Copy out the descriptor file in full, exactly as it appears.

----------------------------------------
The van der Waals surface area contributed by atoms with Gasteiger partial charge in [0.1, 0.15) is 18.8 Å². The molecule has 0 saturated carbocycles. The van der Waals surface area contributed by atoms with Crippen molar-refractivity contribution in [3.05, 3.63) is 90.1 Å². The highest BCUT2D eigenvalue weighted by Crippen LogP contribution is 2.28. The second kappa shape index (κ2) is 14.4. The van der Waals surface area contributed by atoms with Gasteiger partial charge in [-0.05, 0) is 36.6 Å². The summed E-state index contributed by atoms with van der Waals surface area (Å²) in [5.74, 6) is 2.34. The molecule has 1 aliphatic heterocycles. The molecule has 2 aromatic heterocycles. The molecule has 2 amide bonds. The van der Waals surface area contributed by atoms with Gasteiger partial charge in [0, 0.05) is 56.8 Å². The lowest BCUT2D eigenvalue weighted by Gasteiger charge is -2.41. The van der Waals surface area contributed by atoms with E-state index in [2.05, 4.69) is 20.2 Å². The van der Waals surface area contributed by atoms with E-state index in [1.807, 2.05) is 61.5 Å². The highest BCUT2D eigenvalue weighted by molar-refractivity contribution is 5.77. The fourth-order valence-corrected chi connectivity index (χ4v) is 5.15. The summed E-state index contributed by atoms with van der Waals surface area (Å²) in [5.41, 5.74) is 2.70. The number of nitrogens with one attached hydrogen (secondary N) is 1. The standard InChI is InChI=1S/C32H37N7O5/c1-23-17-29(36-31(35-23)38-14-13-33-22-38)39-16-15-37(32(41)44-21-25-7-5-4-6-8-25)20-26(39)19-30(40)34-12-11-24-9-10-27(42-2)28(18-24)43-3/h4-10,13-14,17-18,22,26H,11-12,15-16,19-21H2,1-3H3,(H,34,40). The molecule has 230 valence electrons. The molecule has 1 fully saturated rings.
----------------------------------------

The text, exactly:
The van der Waals surface area contributed by atoms with Gasteiger partial charge in [0.1, 0.15) is 18.8 Å². The molecule has 0 saturated carbocycles. The van der Waals surface area contributed by atoms with Crippen molar-refractivity contribution in [3.05, 3.63) is 90.1 Å². The highest BCUT2D eigenvalue weighted by Crippen LogP contribution is 2.28. The second kappa shape index (κ2) is 14.4. The van der Waals surface area contributed by atoms with Gasteiger partial charge in [-0.05, 0) is 36.6 Å². The summed E-state index contributed by atoms with van der Waals surface area (Å²) in [5.74, 6) is 2.34. The molecule has 1 aliphatic heterocycles. The molecule has 2 aromatic heterocycles. The molecule has 2 amide bonds. The van der Waals surface area contributed by atoms with Gasteiger partial charge in [0, 0.05) is 56.8 Å². The lowest BCUT2D eigenvalue weighted by Gasteiger charge is -2.41. The van der Waals surface area contributed by atoms with E-state index in [2.05, 4.69) is 20.2 Å². The van der Waals surface area contributed by atoms with E-state index in [1.807, 2.05) is 61.5 Å². The highest BCUT2D eigenvalue weighted by molar-refractivity contribution is 5.77. The fourth-order valence-corrected chi connectivity index (χ4v) is 5.15. The summed E-state index contributed by atoms with van der Waals surface area (Å²) in [5.41, 5.74) is 2.70. The number of nitrogens with one attached hydrogen (secondary N) is 1. The standard InChI is InChI=1S/C32H37N7O5/c1-23-17-29(36-31(35-23)38-14-13-33-22-38)39-16-15-37(32(41)44-21-25-7-5-4-6-8-25)20-26(39)19-30(40)34-12-11-24-9-10-27(42-2)28(18-24)43-3/h4-10,13-14,17-18,22,26H,11-12,15-16,19-21H2,1-3H3,(H,34,40). The molecule has 230 valence electrons. The molecule has 1 fully saturated rings.